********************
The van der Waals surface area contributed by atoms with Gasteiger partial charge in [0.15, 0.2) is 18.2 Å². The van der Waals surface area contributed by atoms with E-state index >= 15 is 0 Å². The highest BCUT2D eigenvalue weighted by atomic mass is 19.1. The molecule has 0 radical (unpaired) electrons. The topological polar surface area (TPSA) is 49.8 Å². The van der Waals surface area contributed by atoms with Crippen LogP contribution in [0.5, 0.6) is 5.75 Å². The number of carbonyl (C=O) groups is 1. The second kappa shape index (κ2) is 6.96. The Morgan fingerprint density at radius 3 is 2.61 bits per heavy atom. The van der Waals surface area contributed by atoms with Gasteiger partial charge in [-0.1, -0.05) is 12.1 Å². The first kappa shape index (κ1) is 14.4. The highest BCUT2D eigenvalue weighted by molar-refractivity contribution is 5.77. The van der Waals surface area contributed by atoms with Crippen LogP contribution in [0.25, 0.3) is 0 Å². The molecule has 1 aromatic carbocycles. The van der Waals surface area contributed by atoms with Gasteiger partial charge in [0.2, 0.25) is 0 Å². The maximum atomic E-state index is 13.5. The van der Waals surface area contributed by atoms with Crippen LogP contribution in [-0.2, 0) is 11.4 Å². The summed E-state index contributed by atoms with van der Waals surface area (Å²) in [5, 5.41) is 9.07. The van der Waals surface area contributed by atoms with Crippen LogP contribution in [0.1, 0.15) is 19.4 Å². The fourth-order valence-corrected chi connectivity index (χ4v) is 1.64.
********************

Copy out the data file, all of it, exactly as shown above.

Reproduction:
The van der Waals surface area contributed by atoms with Gasteiger partial charge in [0.15, 0.2) is 18.2 Å². The van der Waals surface area contributed by atoms with E-state index >= 15 is 0 Å². The highest BCUT2D eigenvalue weighted by atomic mass is 19.1. The molecule has 0 radical (unpaired) electrons. The topological polar surface area (TPSA) is 49.8 Å². The van der Waals surface area contributed by atoms with Crippen LogP contribution in [0.5, 0.6) is 5.75 Å². The number of carbonyl (C=O) groups is 1. The second kappa shape index (κ2) is 6.96. The Morgan fingerprint density at radius 3 is 2.61 bits per heavy atom. The van der Waals surface area contributed by atoms with Gasteiger partial charge in [-0.1, -0.05) is 12.1 Å². The first kappa shape index (κ1) is 14.4. The highest BCUT2D eigenvalue weighted by molar-refractivity contribution is 5.77. The van der Waals surface area contributed by atoms with Crippen LogP contribution in [0.25, 0.3) is 0 Å². The molecule has 1 aromatic carbocycles. The van der Waals surface area contributed by atoms with Gasteiger partial charge in [0.2, 0.25) is 0 Å². The maximum atomic E-state index is 13.5. The van der Waals surface area contributed by atoms with Crippen LogP contribution in [-0.2, 0) is 11.4 Å². The summed E-state index contributed by atoms with van der Waals surface area (Å²) in [5, 5.41) is 9.07. The van der Waals surface area contributed by atoms with Crippen LogP contribution in [0.1, 0.15) is 19.4 Å². The fourth-order valence-corrected chi connectivity index (χ4v) is 1.64.